At least fifteen officers, mounted in a fleet of patrol cars, descended on the Oak Cliff area and surrounded the theater. The lights were switched on and, after some intensive searching activity upstairs and downstairs, Oswald was seized from his seat at the rear of the theater where he had been sitting all along.
Nevertheless, the prey was ensnared now and the apparent lack of reason for trapping him would be lost in the escalation which would follow. The signs pointing to hidden power would be ignored. No one wants to face the fact when terror arrives in their homeland. In Hitler Germany when the Jews heard the first rumors that the government was conducting mass murder in gas chambers, they were reassured by their own leaders who could not conceive that such a thing could happen in Germany.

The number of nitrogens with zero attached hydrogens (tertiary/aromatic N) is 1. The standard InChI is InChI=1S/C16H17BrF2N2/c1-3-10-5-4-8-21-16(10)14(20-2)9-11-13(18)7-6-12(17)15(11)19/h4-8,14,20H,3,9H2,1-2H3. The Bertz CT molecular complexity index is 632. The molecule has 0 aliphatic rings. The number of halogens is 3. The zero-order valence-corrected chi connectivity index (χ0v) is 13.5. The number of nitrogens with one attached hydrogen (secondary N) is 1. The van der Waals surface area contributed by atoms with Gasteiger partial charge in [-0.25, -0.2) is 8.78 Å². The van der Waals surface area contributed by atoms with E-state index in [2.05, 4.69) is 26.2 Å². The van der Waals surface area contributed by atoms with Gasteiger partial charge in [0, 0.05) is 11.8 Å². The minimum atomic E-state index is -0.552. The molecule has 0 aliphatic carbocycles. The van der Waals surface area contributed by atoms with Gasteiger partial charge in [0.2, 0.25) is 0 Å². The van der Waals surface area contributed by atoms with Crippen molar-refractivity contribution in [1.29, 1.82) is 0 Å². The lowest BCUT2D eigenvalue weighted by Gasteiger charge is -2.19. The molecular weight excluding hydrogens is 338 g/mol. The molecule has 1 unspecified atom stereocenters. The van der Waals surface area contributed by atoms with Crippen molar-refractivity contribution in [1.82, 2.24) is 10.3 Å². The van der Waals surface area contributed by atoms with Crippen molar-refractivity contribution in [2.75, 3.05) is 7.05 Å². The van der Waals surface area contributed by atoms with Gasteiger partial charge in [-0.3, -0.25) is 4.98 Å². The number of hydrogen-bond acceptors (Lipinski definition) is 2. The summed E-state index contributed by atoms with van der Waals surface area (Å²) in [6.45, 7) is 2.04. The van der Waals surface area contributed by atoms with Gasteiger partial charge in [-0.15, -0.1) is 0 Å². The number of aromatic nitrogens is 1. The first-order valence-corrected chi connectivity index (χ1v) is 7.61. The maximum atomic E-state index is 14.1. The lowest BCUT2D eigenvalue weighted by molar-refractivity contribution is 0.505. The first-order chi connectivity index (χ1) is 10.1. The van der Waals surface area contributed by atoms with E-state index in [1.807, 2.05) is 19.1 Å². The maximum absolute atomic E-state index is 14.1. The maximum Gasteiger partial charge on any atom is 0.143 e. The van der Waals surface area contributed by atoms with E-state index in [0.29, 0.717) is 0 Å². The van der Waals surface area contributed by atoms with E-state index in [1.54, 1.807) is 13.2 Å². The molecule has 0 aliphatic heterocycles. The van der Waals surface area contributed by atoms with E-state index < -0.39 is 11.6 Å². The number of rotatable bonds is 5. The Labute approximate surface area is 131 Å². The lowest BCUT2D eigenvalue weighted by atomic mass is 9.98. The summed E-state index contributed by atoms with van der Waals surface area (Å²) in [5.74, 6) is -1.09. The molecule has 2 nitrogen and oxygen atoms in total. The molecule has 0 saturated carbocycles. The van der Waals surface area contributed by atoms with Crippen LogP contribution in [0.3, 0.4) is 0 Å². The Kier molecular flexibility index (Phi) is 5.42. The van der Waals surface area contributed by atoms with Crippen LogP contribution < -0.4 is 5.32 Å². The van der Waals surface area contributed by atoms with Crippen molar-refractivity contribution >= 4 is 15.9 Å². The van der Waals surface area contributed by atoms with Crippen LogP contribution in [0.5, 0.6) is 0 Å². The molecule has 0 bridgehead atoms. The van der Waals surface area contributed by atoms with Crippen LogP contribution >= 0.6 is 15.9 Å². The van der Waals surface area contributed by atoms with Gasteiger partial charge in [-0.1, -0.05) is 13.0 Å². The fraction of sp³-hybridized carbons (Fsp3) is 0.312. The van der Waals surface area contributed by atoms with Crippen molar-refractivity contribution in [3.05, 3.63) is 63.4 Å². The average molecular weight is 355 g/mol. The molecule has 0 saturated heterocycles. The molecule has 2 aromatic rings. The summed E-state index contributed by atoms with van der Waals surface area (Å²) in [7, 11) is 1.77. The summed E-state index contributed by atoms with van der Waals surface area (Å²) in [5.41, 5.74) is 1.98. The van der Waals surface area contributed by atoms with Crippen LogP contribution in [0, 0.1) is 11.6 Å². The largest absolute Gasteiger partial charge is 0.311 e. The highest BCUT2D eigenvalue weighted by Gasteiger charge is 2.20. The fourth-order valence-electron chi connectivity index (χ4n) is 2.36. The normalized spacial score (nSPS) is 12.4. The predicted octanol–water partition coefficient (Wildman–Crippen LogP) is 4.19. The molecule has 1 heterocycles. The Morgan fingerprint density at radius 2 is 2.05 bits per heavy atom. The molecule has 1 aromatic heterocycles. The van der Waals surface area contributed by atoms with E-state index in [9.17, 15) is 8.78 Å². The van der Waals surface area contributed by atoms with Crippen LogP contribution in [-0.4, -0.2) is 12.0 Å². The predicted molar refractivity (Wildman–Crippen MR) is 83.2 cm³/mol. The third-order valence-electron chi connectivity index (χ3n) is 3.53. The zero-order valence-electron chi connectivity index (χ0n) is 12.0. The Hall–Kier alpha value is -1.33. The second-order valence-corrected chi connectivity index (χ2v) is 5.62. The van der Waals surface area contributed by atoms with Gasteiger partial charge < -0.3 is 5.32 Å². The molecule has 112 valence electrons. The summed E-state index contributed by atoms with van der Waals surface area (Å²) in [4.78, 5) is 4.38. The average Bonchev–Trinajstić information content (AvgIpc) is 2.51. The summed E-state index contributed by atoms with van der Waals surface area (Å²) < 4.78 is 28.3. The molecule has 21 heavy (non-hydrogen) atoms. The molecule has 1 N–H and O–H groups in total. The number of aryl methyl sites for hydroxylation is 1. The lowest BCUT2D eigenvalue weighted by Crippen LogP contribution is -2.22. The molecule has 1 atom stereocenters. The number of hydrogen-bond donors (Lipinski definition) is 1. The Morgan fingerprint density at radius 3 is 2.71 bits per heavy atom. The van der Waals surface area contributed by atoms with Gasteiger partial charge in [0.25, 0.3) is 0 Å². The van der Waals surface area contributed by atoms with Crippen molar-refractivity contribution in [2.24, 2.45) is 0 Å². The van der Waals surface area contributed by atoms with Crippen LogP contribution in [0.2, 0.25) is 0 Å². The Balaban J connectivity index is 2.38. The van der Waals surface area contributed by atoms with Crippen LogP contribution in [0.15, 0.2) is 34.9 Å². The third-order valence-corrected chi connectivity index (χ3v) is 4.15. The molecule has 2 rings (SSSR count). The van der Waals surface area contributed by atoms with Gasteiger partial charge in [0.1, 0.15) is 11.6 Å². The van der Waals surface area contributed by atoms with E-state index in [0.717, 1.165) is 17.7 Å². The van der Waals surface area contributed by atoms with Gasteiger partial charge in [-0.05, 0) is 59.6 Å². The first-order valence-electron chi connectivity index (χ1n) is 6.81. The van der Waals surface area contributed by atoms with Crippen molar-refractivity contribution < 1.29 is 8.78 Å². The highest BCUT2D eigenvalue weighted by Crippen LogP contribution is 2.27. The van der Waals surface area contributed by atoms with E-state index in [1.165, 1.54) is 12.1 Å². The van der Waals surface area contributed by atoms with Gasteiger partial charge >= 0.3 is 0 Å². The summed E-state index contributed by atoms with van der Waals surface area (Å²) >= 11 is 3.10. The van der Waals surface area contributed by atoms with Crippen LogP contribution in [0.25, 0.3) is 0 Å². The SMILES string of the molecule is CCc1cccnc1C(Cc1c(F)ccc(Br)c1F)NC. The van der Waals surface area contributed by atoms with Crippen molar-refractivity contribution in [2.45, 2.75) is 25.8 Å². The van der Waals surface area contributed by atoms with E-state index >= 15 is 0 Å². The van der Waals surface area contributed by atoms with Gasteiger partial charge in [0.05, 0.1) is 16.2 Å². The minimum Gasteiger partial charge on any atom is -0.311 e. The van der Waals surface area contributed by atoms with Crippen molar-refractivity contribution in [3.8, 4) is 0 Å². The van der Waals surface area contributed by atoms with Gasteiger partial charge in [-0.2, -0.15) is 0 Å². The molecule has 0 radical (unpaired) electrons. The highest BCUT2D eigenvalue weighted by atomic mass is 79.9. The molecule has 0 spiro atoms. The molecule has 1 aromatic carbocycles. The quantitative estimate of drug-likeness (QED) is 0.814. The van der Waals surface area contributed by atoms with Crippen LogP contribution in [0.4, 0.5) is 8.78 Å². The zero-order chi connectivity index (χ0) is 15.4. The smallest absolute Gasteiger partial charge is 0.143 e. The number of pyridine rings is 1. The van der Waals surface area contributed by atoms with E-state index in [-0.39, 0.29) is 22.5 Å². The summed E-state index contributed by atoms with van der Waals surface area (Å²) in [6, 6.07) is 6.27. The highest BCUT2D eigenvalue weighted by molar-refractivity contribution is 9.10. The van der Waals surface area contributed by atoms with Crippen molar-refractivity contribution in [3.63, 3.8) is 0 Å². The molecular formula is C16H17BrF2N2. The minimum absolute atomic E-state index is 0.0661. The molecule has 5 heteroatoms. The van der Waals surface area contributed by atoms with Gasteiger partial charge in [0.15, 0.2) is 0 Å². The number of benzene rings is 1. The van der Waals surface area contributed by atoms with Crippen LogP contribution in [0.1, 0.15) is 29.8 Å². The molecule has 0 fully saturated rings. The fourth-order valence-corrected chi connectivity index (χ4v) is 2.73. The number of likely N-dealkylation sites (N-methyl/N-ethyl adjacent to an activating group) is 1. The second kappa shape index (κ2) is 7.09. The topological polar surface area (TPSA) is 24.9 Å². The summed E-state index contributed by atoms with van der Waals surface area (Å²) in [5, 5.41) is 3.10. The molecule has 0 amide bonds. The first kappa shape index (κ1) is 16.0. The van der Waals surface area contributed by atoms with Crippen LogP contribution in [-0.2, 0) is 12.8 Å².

The evidence really indicated, even up to the time of his autopsy, that Lee Oswald had killed no one, but it made no great difference. The world had been informed that he was the assassin, and that is, for governmental purposes, the same as being the assassin. In either case, there is no difference in the funeral ceremony.
Power structures have no compassion. Consequently, what a man has done or had not done is not of any great importance. It is what the government says he has done that is important. In Germany in the thirties, most of the men who were hauled away in the middle of the night to be converted into ashes had committed no crimes. Their captors knew this well enough but did not waste tears on the matter. The government had designated certain persons for removal. This meant that officially they were enemies of the state.
Distant orders from a distant city. The power flowed like electricity in a high-tension line. What did they say his name is? How tall is he? Where are we supposed to find him? Don’t forget the shotguns.
An inquiry into the facts of the Tippit shooting reveals the same kind of accumulation of implausibilities and the same bland official disinterest in reality as existed earlier in Dealey Plaza. Once again, law enforcement officials showed no serious concern about the question of who had committed the murder once they knew whom they were supposed to arrest for it.